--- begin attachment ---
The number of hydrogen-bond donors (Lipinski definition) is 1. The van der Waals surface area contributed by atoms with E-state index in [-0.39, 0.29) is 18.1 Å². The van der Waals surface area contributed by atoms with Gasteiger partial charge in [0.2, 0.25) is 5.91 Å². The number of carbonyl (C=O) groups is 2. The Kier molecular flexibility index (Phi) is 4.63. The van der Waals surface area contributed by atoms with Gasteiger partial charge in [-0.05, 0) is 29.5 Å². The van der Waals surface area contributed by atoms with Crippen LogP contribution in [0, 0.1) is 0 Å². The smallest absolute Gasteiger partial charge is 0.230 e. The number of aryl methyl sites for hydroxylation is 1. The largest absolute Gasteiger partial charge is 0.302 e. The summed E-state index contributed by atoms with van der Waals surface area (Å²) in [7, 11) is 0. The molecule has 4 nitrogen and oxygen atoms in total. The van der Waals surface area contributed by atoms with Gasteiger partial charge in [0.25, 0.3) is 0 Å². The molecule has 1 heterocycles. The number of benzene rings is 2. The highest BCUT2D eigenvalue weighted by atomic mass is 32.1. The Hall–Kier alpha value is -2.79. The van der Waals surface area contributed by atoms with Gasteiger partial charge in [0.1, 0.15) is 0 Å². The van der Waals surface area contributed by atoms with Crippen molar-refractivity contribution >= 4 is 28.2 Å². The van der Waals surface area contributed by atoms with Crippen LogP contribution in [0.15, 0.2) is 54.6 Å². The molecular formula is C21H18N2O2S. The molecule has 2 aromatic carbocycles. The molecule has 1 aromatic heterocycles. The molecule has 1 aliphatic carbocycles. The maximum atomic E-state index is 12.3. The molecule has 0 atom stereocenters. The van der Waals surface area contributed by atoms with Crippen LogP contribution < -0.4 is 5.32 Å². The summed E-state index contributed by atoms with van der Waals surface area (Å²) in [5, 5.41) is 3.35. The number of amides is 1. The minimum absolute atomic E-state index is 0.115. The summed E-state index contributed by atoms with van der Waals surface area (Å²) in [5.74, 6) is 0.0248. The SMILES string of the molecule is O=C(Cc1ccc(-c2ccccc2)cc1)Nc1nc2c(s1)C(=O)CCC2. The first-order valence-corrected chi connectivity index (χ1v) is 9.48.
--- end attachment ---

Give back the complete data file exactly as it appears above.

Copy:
The number of hydrogen-bond donors (Lipinski definition) is 1. The van der Waals surface area contributed by atoms with E-state index in [-0.39, 0.29) is 18.1 Å². The van der Waals surface area contributed by atoms with Gasteiger partial charge in [0.2, 0.25) is 5.91 Å². The number of carbonyl (C=O) groups is 2. The Kier molecular flexibility index (Phi) is 4.63. The van der Waals surface area contributed by atoms with Gasteiger partial charge in [-0.05, 0) is 29.5 Å². The van der Waals surface area contributed by atoms with Crippen LogP contribution in [0, 0.1) is 0 Å². The smallest absolute Gasteiger partial charge is 0.230 e. The number of aryl methyl sites for hydroxylation is 1. The largest absolute Gasteiger partial charge is 0.302 e. The summed E-state index contributed by atoms with van der Waals surface area (Å²) in [7, 11) is 0. The molecule has 4 nitrogen and oxygen atoms in total. The van der Waals surface area contributed by atoms with Gasteiger partial charge in [0.25, 0.3) is 0 Å². The molecule has 1 heterocycles. The number of benzene rings is 2. The highest BCUT2D eigenvalue weighted by atomic mass is 32.1. The Hall–Kier alpha value is -2.79. The van der Waals surface area contributed by atoms with Gasteiger partial charge in [0.1, 0.15) is 0 Å². The van der Waals surface area contributed by atoms with Crippen molar-refractivity contribution >= 4 is 28.2 Å². The van der Waals surface area contributed by atoms with Crippen LogP contribution in [0.15, 0.2) is 54.6 Å². The molecular formula is C21H18N2O2S. The molecule has 2 aromatic carbocycles. The molecule has 1 aromatic heterocycles. The molecule has 1 aliphatic carbocycles. The maximum atomic E-state index is 12.3. The molecule has 0 atom stereocenters. The van der Waals surface area contributed by atoms with Crippen LogP contribution < -0.4 is 5.32 Å². The summed E-state index contributed by atoms with van der Waals surface area (Å²) in [5, 5.41) is 3.35. The number of amides is 1. The minimum absolute atomic E-state index is 0.115. The summed E-state index contributed by atoms with van der Waals surface area (Å²) in [5.74, 6) is 0.0248. The SMILES string of the molecule is O=C(Cc1ccc(-c2ccccc2)cc1)Nc1nc2c(s1)C(=O)CCC2. The first-order valence-corrected chi connectivity index (χ1v) is 9.48.